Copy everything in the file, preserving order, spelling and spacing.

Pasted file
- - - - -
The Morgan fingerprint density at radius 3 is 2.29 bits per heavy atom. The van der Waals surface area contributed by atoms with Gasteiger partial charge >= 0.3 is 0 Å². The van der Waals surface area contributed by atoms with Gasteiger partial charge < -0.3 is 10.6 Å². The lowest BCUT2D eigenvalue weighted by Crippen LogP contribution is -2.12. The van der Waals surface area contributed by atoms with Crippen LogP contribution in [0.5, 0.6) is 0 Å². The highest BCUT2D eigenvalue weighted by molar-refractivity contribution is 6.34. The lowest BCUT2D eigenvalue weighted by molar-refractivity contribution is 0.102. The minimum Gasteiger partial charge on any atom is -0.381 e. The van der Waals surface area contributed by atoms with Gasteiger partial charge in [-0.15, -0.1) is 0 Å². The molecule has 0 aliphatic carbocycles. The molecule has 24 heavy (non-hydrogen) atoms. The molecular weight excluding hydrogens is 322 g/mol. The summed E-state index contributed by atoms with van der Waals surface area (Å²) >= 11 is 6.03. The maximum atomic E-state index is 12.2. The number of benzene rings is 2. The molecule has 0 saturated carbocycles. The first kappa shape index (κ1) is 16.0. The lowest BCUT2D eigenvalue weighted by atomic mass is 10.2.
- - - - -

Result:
The Morgan fingerprint density at radius 3 is 2.29 bits per heavy atom. The van der Waals surface area contributed by atoms with Gasteiger partial charge >= 0.3 is 0 Å². The van der Waals surface area contributed by atoms with Gasteiger partial charge < -0.3 is 10.6 Å². The lowest BCUT2D eigenvalue weighted by Crippen LogP contribution is -2.12. The van der Waals surface area contributed by atoms with Crippen LogP contribution in [0.5, 0.6) is 0 Å². The highest BCUT2D eigenvalue weighted by molar-refractivity contribution is 6.34. The lowest BCUT2D eigenvalue weighted by molar-refractivity contribution is 0.102. The minimum Gasteiger partial charge on any atom is -0.381 e. The van der Waals surface area contributed by atoms with Gasteiger partial charge in [-0.15, -0.1) is 0 Å². The molecule has 0 aliphatic carbocycles. The molecule has 24 heavy (non-hydrogen) atoms. The molecular weight excluding hydrogens is 322 g/mol. The summed E-state index contributed by atoms with van der Waals surface area (Å²) >= 11 is 6.03. The maximum atomic E-state index is 12.2. The number of benzene rings is 2. The molecule has 0 saturated carbocycles. The first kappa shape index (κ1) is 16.0. The lowest BCUT2D eigenvalue weighted by atomic mass is 10.2.